Massachusetts Supreme Judicial Court Clarifies Scope of Erroneous Convictions Statute

The Massachusetts Supreme Judicial Court today ruled that a man who was convicted and sentenced to jail for illegally carrying a knife is not entitled to compensation under the Erroneous Convictions Statute, despite having had his conviction reversed by the Appeals Court.  The name of the case is Peterson v. Commonwealth.

The plaintiff found himself as a defendant in a criminal courtroom after the car he was driving was stopped by a police officer.  The area where the plaintiff had been driving was known for gang activity, and the plaintiff allegedly committed several traffic violations prior to the stop.  The cops approached the plaintiff and requested his license and registration.  The plaintiff immediately produced both, and the cops were quickly able to determine they were valid.  Nevertheless, the cops ordered the plaintiff to get out of his car.  As the plaintiff exited, the officers observed a knife that was clipped to his pants.  The police arrested the plaintiff and charged him with carrying a dangerous weapon.

In the trial court, the plaintiff filed a motion to suppress the knife, arguing the police lacked constitutional authority to order him to exit the vehicle.  Typically, a cop can order a driver to get out of his car during a traffic stop only when: (1) the cop reasonably fears for his safety; or (2) the cop reasonably believes an occupant of the car is committing a crime.  The trial judge denied the plaintiff’s motion to suppress and he was thereafter convicted by a jury of carrying a dangerous weapon.  The plaintiff was sentenced to serve two and a half years in jail.  He appealed, arguing that his motion to suppress should have been allowed and, in any event, the evidence did not establish that the knife constituted a “dangerous weapon” under Massachusetts law.  The Appeals Court agreed with the plaintiff that his motion to suppress should have been allowed by the trial judge.  Because the conviction was reversed on that ground, the Appeals Court did not decide whether the knife qualified as a dangerous weapon.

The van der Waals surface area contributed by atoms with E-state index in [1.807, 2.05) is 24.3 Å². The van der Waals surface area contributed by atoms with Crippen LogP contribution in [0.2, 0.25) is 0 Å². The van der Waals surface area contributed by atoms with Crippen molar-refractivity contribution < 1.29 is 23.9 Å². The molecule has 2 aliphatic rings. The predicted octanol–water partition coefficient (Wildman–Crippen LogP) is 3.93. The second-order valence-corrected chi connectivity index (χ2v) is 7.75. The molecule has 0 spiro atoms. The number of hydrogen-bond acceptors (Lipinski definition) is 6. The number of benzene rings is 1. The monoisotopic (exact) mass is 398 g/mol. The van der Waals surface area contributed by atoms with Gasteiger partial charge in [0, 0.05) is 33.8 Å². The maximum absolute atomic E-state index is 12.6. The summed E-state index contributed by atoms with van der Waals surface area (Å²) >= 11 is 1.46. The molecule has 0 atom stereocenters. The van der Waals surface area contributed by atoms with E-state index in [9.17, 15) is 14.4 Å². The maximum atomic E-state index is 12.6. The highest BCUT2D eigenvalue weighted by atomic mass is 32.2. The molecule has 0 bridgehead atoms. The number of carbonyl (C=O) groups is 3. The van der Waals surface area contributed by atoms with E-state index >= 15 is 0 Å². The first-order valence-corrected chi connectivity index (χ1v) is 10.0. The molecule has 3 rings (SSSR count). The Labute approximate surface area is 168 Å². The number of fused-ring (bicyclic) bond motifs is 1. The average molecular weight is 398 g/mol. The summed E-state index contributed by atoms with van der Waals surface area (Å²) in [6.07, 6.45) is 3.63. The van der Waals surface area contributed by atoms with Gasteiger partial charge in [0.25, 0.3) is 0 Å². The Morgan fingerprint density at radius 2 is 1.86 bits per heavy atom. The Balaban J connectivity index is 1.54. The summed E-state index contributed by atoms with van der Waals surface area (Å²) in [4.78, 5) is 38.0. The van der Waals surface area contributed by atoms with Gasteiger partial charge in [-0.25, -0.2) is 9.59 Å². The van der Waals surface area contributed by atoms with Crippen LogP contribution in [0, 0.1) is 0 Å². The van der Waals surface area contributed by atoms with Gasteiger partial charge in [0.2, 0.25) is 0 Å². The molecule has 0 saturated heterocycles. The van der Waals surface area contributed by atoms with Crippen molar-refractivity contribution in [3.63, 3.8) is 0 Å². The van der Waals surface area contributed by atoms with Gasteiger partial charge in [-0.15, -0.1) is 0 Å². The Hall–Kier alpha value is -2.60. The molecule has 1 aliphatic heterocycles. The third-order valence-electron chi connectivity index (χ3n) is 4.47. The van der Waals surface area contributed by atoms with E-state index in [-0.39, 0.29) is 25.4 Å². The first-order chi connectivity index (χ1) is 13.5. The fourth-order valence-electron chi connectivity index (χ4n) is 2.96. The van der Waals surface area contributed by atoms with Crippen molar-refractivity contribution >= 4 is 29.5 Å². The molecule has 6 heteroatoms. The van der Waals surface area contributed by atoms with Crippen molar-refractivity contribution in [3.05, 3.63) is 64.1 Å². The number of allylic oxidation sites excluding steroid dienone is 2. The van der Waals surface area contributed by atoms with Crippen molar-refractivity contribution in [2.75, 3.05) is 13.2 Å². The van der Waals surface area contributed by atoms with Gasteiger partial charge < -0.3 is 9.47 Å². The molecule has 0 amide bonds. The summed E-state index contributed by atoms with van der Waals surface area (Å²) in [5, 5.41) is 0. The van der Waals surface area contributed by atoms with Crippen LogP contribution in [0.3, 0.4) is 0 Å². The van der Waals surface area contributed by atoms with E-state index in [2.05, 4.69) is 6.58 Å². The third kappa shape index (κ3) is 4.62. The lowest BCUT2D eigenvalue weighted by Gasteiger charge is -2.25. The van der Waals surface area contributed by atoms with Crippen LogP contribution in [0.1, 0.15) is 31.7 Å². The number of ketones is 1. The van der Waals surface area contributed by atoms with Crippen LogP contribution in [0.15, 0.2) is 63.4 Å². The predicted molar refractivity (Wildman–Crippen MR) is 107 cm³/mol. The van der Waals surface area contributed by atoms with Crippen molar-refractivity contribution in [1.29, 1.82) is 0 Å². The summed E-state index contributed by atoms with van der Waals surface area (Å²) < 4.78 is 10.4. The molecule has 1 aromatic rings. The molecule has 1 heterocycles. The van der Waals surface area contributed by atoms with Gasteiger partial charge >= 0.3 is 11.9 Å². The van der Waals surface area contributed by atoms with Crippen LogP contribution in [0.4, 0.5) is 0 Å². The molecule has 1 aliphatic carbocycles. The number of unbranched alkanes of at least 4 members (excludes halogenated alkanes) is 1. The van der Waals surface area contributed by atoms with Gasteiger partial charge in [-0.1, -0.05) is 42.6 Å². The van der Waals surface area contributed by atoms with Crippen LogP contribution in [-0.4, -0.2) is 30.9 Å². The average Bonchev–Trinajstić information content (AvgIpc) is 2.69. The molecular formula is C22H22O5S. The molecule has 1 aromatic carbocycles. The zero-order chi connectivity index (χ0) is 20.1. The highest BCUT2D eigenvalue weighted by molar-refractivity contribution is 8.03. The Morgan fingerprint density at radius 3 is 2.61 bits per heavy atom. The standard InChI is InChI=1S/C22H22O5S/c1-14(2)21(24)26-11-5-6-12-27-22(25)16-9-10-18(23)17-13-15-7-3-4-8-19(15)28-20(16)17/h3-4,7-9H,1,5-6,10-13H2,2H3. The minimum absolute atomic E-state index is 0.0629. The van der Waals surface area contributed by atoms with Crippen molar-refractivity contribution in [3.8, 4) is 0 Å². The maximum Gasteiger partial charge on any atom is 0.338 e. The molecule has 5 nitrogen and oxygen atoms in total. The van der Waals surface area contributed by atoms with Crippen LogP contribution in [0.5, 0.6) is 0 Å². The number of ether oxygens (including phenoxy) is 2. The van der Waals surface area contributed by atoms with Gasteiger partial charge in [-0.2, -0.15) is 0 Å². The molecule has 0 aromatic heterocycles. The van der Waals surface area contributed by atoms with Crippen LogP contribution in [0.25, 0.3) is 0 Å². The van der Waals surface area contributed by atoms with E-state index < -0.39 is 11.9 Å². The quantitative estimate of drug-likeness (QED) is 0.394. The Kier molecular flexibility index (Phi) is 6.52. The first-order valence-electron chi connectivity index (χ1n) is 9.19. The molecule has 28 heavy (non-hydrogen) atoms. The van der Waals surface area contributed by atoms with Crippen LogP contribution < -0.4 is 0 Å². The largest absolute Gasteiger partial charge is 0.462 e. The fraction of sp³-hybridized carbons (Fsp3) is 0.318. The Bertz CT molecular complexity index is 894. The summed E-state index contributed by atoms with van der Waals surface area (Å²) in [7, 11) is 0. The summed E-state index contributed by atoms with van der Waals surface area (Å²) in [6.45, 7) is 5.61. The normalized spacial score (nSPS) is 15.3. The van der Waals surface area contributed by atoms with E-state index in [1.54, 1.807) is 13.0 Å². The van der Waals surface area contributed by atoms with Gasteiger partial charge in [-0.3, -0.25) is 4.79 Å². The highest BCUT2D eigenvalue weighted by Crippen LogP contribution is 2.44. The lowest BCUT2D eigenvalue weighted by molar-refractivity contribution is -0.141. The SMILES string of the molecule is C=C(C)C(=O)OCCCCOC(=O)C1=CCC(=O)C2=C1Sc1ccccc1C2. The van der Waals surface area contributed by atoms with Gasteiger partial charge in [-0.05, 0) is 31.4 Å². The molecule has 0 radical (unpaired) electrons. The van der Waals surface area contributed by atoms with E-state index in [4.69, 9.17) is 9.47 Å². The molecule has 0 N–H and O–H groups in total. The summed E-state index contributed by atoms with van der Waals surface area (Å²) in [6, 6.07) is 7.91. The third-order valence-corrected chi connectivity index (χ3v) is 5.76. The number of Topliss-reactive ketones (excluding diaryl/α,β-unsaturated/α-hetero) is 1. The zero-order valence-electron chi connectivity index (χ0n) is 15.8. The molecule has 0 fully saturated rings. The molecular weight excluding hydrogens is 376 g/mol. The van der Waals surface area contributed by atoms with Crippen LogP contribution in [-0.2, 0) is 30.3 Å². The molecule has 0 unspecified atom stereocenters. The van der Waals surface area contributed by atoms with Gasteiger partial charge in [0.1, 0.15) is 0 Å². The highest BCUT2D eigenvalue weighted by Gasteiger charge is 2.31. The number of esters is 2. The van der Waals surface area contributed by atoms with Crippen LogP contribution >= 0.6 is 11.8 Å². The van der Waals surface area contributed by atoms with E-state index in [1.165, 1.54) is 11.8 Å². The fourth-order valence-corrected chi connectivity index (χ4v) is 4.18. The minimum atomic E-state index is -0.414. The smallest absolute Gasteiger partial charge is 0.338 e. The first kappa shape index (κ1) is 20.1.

The plaintiff then filed a complaint in superior court to receive compensation under the Erroneous Convictions Statute.  The Commonwealth moved to dismiss the case and the Supreme Judicial Court agreed the plaintiff does not qualify for compensation pursuant to the statute.  The law allows individuals who have been erroneously convicted of felonies and sent to jail to sue the Commonwealth for monetary damages.  However, the statute only applies to cases where an appeals court has determined the conviction should be reversed on grounds that tend to establish the innocence of the plaintiff.  In other words, it’s not enough that the plaintiff’s conviction was reversed on procedural grounds (such as an unconstitutional police search).  The plaintiff must establish evidence that he was actually innocent.

In this case, the SJC concluded the plaintiff’s conviction was not reversed on grounds that tend to prove he did not commit the crime.  It was reversed only because the cops committed misconduct.  The SJC said it was not in a position to determine if the plaintiff’s knife was illegal.  Accordingly, because the plaintiff’s conviction was reversed on procedural grounds, he is out of luck.

In a thoughtful concurrence, Chief Justice Gants pointed out that by declining to address the plaintiff’s contention that his knife was not illegal, the Appeals Court denied him the opportunity to seek the compensation to which he was owed under the statute.  The chief justice suggested an appellate court ought to consider appellants’ challenges to the sufficiency of the evidence before considering other claimed errors.